Shiv Jee | Shiv Temples
Taken from Murudeshwar in Wikipedia
See its 360 degree image at www.p4panorama.com
Temple's own Website - http://www.murudeshwar.org/home.htm
Murudeshwar is a town in the Bhatkal Taaluk of Uttar Kannad District in the state of Karnaatak, India. "Murudeshwar" is another name of Shiv. This Temple is famous for the world's second tallest Shiv statue, 123 feet (36 m) high, as the tallest statue is located in (Nepaal) at Kailaashnaaath Temple, and also the tallest Raaj Gopuram (249 feet). A huge towering statue of Lord Shiv, visible from great distances, is in the Temple complex and is erected by an Indian Kamal Jain. which has been built out of a single stone found right there in the sea! The statue looks to be at least 100 feet high but carved with so much attention to detail - the long shapely fingers, intricately knotted hair, the serpent coiled around its neck and the tiger skin he's seated on. This beach town lies on the coast of the Arabian Sea and is also famous for the Murudeshwar Temple. It is 180 Kms from Mangalore and is situated on West coast of India.
This Temple is built on the Kanduk Hill which is surrounded on three sides by the waters of the Arabian Sea. It has a 20-storied Gopuram, supposed to be tallest in the world, is constructed at the Temple. Two life-size elephants in concrete stand guard at the steps leading to the Temple. The entire Temple and Temple complex, including the 249 feet tall Raaj Gopuram, which is considered the tallest Gopuram in the world, was constructed to its present form by businessman and philanthropist RN Shetty.
The Temple is entirely modernized with exception of the Sanctum Sanctorum which is still dark and retains its composure. The Main deity is Sri Mridesa Linga, also called Murudeshwar. The linga is believed to be a piece of the original Atma Linga and is about 2feet below ground level. The devotees performing special Sevaa like Abhishek, Rudraabhishek, Rathotsav etc can view the deity by standing before the threshold of the Sanctum and the Lingam is illuminated by oil lamps held close by the priests. The Lingam is essentially a rough rock inside a hollowed spot in the ground. Entry into the Sanctum is banned for all devotees.
Legend Related to Murudeshwar
The origin of the name Murudeshwar dates to the time of Raamaayan. The Hindu gods attained immortality and invincibility by worshipping a divine Lingam called the Aatm Ling. The Lankaa King Raavan also wanted to attain immortality by obtaining the Aatm Ling. Since the Aatm Ling belonged to Lord Shiv, Raavan worshipped Shiv with devotion. Pleased by his prayers, Lord Shiv appeared before him and asked him what he wanted. By this time Naarad had asked Lord Vishnu to change Raavan's mind. As a result of this plot, Raavan asked Shiv for Goddess Paarvatee as his boon, and Lord Shiv offered him Paarvatee. On his way back to Lankaa Naarad told him that Shiv had not given real Paarvatee to him and that the real Paarvatee was in Paataal Lok.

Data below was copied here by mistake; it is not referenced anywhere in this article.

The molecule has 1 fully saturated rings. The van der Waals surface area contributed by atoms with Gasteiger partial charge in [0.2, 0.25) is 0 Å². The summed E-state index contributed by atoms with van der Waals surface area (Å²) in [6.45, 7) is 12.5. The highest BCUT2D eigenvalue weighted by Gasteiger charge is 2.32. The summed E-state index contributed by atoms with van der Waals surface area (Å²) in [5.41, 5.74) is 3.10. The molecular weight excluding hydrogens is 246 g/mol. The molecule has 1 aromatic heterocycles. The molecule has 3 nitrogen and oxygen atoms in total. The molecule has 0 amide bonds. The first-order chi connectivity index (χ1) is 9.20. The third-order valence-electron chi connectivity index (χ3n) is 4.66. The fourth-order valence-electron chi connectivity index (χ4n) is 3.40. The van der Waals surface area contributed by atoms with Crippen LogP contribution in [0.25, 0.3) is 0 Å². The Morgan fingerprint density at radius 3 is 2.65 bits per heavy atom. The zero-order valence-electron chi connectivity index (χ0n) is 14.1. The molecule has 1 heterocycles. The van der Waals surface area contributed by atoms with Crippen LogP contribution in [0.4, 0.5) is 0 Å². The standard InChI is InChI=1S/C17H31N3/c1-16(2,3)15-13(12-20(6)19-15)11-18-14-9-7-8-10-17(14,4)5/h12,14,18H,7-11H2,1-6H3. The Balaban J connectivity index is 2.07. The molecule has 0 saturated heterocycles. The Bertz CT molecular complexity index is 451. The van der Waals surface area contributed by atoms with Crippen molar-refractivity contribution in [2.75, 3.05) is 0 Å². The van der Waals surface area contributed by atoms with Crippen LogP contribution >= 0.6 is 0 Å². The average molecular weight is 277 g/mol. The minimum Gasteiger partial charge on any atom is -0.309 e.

So Raavan let off Paarvatee given by Shiv and went to Paataal and married a king's daughter thinking that she was Paarvatee. When he returned back to Lankaa and told his mother that he had brought Paarvatee, his mother asked for the Ling. Raavan then came to know that Vishnu had done all these tricks. Now Raavan went back and meditated a lot to please Lord Shiv. Lord Shiv appeared again and Raavan asked for his forgiveness. This time, Raavan requested his Aatm Ling as his boon. Lord Shiv agreed to give him the boon with a condition that it should never be placed on the ground. If the Aatm Ling was ever placed on the ground at all, all the powers would return to Lord Shiv again. Having obtained his boon, Raavan started back on his journey to Lankaa.
Naarad, who came to know of this incident, realized that with the Aatm Ling, Raavan would obtain immortality and create havoc on Earth, so this time he approached the Lord Ganesh and requested him to prevent the Aatm Ling from reaching Lankaa. Lord Ganesh knew that Raavan was a very devoted person who used to perform prayer ritual in the evening every day without fail. He decided to make use of this fact and came up with a plan to confiscate the Aatm Ling from Raavan.
As Raavan was nearing Gokarn, Lord Vishnu blotted the Sun to make it look like evening had appeared. Raavana now had to perform his evening rituals but was worried because with the Aatm Ling in his hands, he would not be able to do his rituals. At this time, Ganesh appeared there in the disguise of a Braahman boy came near him. Seeing him, Raavan requested him to hold the Aatm Ling until he performed his rituals, and asked him not to place it on the ground in any case. Ganesh struck a deal with him saying that he would call Raavan thrice, and if Raavan did not return within that time, he would place the Aatm Ling on the ground.
As predicted, before Raavan could return after completing his rituals, Ganesh had already placed the Aatm Ling on the ground. Vishnu then removed his illusion and it was daylight again. Raavan, realizing that he had been tricked, got really angry and tried to uproot and destroy the Ling but could not. Then he decided to destroy the covering of the Aatm Ling, and threw the case covering it to a place called Shejjeshwar, 23 miles away. Then he threw the lid of the case to a place called Guneshwar (now Gunavanteshwar) and Dhaareshwar, 10-12 miles away. Finally, he threw the cloth covering the Aatm Ling to a place called Mrideshwar in Kanduk-Giri (Kanduk Hill). Mrideshwar since then has been renamed to Murudeshwar.
Created and Maintained by Sushma Gupta
Created on March 15, 2003 and Updated on February 12, 2013